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RealTime IT News

ISDEX Players Rise From B2B Ashes

After months of stumbling through ever-deeper losses, internet.com's Internet Stock Index is drawing a bead on the black.

Riding a June comeback among tech stocks, the ISDEX closed trading Wednesday at 776, leaving it down 9.8 percent for the year. Perhaps not cause for celebration, but given that the ISDEX was down 26.4 percent for the year through the end of May, getting the deficit out of double-digit territory in such relatively short time is positively uplifting.

With a gain of 22.5 percent to date in June, the ISDEX is firmly on track to post its first monthly advance since February, when it closed at 992, or 15.3 percent above the Dec. 31 closing mark of 860.35.

This week was a particularly strong one for the ISDEX, coming as it did after a mid-month slump that saw the index fall 5.3 percent in the week of trading ended June 14 - a period in which only nine of the 50 ISDEX member stocks posted gains.

For the week ended Wednesday, the ISDEX rose 6.7 percent, with 30 stocks gaining. Leading the charge were B2B e-commerce software infrastructure provider Ariba , up 30.9 percent, and BroadVision , a maker of personalized e-commerce applications, which rose 27.1 percent.

What we're seeing is the beginning of a resurgence by some B2B e-commerce stocks in the wake of the spring meltdown. The sector was particularly hard-hit because so many B2B companies were highly overvalued, trading at revenue multiples well into the triple digits.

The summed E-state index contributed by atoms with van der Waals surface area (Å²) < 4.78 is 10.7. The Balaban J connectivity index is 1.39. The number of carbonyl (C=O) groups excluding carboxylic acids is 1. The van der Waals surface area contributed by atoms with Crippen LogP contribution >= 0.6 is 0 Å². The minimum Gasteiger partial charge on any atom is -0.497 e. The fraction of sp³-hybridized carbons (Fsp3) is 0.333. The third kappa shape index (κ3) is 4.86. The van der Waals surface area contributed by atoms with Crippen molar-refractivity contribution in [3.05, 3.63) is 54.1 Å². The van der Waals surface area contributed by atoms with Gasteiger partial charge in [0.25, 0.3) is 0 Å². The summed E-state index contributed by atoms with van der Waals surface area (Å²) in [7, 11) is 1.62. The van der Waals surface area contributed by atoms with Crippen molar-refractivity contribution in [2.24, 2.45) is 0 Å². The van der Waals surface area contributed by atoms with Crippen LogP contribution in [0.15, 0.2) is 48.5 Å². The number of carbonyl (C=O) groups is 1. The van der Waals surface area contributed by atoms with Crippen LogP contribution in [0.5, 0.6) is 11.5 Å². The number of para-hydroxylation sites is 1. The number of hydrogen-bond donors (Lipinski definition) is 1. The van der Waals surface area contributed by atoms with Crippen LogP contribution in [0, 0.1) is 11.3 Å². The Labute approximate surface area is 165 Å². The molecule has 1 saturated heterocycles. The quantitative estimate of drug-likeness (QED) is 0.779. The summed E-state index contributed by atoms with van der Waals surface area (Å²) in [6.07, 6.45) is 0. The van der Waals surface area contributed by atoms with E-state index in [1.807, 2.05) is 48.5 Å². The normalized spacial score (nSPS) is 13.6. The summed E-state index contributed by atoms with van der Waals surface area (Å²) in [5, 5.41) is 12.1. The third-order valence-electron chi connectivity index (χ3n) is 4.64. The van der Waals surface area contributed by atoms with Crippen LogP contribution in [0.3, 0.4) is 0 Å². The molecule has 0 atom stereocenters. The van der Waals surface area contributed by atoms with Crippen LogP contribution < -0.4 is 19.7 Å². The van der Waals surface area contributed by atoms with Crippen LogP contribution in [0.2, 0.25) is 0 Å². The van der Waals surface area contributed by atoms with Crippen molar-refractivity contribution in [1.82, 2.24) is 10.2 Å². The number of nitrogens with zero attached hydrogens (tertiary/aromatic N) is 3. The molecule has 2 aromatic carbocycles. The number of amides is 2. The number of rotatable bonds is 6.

The first phase of this process was the crash. Now comes the sorting out, in which investors start putting money into the stocks of companies they believe will be the eventual winners in the B2B space. Ariba and BroadVision are among the top-rebounding stocks in the sector, and in fact lead the ISDEX for the month with gains of 80 percent and 75.6 percent, respectively.

Having said that, I should point out that both are still overvalued relative to other stocks in their sector. Ariba, with a market capitalization of $22.5 billion, trades at 242x trailing 12 months' revenue of $92.6 million. Further, ARBA losses are accelerating. The company, which specializes in Web-based procurement software, had a net loss of $126 million, or 70 cents per share, in Q1.

BroadVision is a relatively safer bet, at least by the numbers. With a market cap of $15.4 billion, BVSN is valued at 97x TTM revenues of $158.5 million. The company also has been profitable for the past five quarters, though not dramatically so: Net income in Q1 was $10 million, or 4 cents per share.

Neither, however, are as attractive as supply-chain management leader i2 Technologies , another ISDEX member. With TTM revenues of $639 million and a market cap of $20.7 billion, ITWO carries a valuation multiple of 32.4x. And like BVSN, i2 is profitable.

Still, ITWO's monthly gain is a much more modest 43.5 percent. Given its higher revenues and better fundamentals, why hasn't ITWO surged as much as Ariba and BroadVision in recent weeks? The answer is that i2 never fell as far as the other two in the first place. For the year, ITWO is up 29 percent - better than nearly any other e-commerce software company - while ARBA and BVSN are up 8.8 percent and 8.1 percent, respectively.

Expect this process of sorting winners from losers to continue through the summer and to accelerate in the fall when money that is now on the sidelines re-enters the market.



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